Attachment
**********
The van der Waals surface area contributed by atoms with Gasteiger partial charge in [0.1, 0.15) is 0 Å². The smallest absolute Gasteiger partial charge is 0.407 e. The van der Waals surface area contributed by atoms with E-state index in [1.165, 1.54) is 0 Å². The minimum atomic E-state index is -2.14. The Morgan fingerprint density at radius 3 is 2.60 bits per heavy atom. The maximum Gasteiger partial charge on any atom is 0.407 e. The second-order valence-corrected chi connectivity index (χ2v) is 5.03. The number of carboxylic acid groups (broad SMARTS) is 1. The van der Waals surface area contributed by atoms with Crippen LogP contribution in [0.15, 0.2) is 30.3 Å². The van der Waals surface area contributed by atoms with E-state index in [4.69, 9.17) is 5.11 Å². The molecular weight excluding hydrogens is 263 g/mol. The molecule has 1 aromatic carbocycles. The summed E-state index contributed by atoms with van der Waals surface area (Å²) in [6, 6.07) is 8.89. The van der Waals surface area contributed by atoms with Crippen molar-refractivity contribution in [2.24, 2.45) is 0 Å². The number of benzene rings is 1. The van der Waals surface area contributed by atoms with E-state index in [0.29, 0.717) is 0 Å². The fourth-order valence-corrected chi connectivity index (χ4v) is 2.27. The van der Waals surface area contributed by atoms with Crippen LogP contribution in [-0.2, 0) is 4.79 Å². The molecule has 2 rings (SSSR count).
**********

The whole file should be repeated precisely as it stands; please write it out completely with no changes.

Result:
The van der Waals surface area contributed by atoms with Gasteiger partial charge in [0.1, 0.15) is 0 Å². The smallest absolute Gasteiger partial charge is 0.407 e. The van der Waals surface area contributed by atoms with E-state index in [1.165, 1.54) is 0 Å². The minimum atomic E-state index is -2.14. The Morgan fingerprint density at radius 3 is 2.60 bits per heavy atom. The maximum Gasteiger partial charge on any atom is 0.407 e. The second-order valence-corrected chi connectivity index (χ2v) is 5.03. The number of carboxylic acid groups (broad SMARTS) is 1. The van der Waals surface area contributed by atoms with Crippen LogP contribution in [0.15, 0.2) is 30.3 Å². The van der Waals surface area contributed by atoms with E-state index in [4.69, 9.17) is 5.11 Å². The molecular weight excluding hydrogens is 263 g/mol. The molecule has 1 aromatic carbocycles. The summed E-state index contributed by atoms with van der Waals surface area (Å²) in [6, 6.07) is 8.89. The van der Waals surface area contributed by atoms with Crippen molar-refractivity contribution in [2.24, 2.45) is 0 Å². The number of benzene rings is 1. The van der Waals surface area contributed by atoms with E-state index in [0.29, 0.717) is 0 Å². The fourth-order valence-corrected chi connectivity index (χ4v) is 2.27. The van der Waals surface area contributed by atoms with Crippen LogP contribution in [-0.2, 0) is 4.79 Å². The molecule has 2 rings (SSSR count).